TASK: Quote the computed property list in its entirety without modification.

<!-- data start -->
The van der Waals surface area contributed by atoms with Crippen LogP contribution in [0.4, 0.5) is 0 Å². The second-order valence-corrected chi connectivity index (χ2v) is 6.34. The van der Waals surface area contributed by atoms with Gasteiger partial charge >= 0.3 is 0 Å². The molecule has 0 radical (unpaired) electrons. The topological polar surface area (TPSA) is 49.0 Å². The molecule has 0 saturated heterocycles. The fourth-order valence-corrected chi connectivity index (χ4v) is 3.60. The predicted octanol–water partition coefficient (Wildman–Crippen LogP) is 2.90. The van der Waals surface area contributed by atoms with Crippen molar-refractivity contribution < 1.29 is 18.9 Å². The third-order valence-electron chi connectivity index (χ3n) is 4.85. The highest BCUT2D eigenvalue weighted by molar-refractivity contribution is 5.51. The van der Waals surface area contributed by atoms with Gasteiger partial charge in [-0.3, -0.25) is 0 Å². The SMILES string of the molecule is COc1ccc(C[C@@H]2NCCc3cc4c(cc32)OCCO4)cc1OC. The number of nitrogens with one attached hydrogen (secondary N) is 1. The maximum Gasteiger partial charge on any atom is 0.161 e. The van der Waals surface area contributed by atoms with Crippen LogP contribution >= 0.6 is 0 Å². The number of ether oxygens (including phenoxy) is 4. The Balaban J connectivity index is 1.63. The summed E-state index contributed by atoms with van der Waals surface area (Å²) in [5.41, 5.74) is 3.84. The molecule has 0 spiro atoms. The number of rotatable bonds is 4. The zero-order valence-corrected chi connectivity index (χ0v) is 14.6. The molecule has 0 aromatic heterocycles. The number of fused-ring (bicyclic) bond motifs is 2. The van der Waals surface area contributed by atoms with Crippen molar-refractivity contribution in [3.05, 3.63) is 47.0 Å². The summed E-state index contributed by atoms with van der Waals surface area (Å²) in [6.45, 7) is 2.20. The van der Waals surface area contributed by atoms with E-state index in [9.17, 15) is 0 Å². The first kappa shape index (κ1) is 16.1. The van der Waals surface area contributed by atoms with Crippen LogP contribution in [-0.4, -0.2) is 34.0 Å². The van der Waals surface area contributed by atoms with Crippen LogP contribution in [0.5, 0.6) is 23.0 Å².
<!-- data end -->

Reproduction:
The van der Waals surface area contributed by atoms with Crippen LogP contribution in [0.4, 0.5) is 0 Å². The second-order valence-corrected chi connectivity index (χ2v) is 6.34. The van der Waals surface area contributed by atoms with Gasteiger partial charge >= 0.3 is 0 Å². The molecule has 0 radical (unpaired) electrons. The topological polar surface area (TPSA) is 49.0 Å². The molecule has 0 saturated heterocycles. The fourth-order valence-corrected chi connectivity index (χ4v) is 3.60. The predicted octanol–water partition coefficient (Wildman–Crippen LogP) is 2.90. The van der Waals surface area contributed by atoms with Crippen molar-refractivity contribution < 1.29 is 18.9 Å². The third-order valence-electron chi connectivity index (χ3n) is 4.85. The highest BCUT2D eigenvalue weighted by molar-refractivity contribution is 5.51. The van der Waals surface area contributed by atoms with Gasteiger partial charge in [-0.3, -0.25) is 0 Å². The SMILES string of the molecule is COc1ccc(C[C@@H]2NCCc3cc4c(cc32)OCCO4)cc1OC. The number of nitrogens with one attached hydrogen (secondary N) is 1. The maximum Gasteiger partial charge on any atom is 0.161 e. The van der Waals surface area contributed by atoms with Crippen LogP contribution >= 0.6 is 0 Å². The number of ether oxygens (including phenoxy) is 4. The Balaban J connectivity index is 1.63. The summed E-state index contributed by atoms with van der Waals surface area (Å²) in [5.41, 5.74) is 3.84. The molecule has 0 spiro atoms. The number of rotatable bonds is 4. The zero-order valence-corrected chi connectivity index (χ0v) is 14.6. The molecule has 0 aromatic heterocycles. The number of fused-ring (bicyclic) bond motifs is 2. The van der Waals surface area contributed by atoms with Crippen molar-refractivity contribution in [3.05, 3.63) is 47.0 Å². The summed E-state index contributed by atoms with van der Waals surface area (Å²) in [6.45, 7) is 2.20. The van der Waals surface area contributed by atoms with E-state index in [9.17, 15) is 0 Å². The first kappa shape index (κ1) is 16.1. The van der Waals surface area contributed by atoms with Crippen LogP contribution in [-0.4, -0.2) is 34.0 Å². The van der Waals surface area contributed by atoms with Crippen LogP contribution in [0.5, 0.6) is 23.0 Å².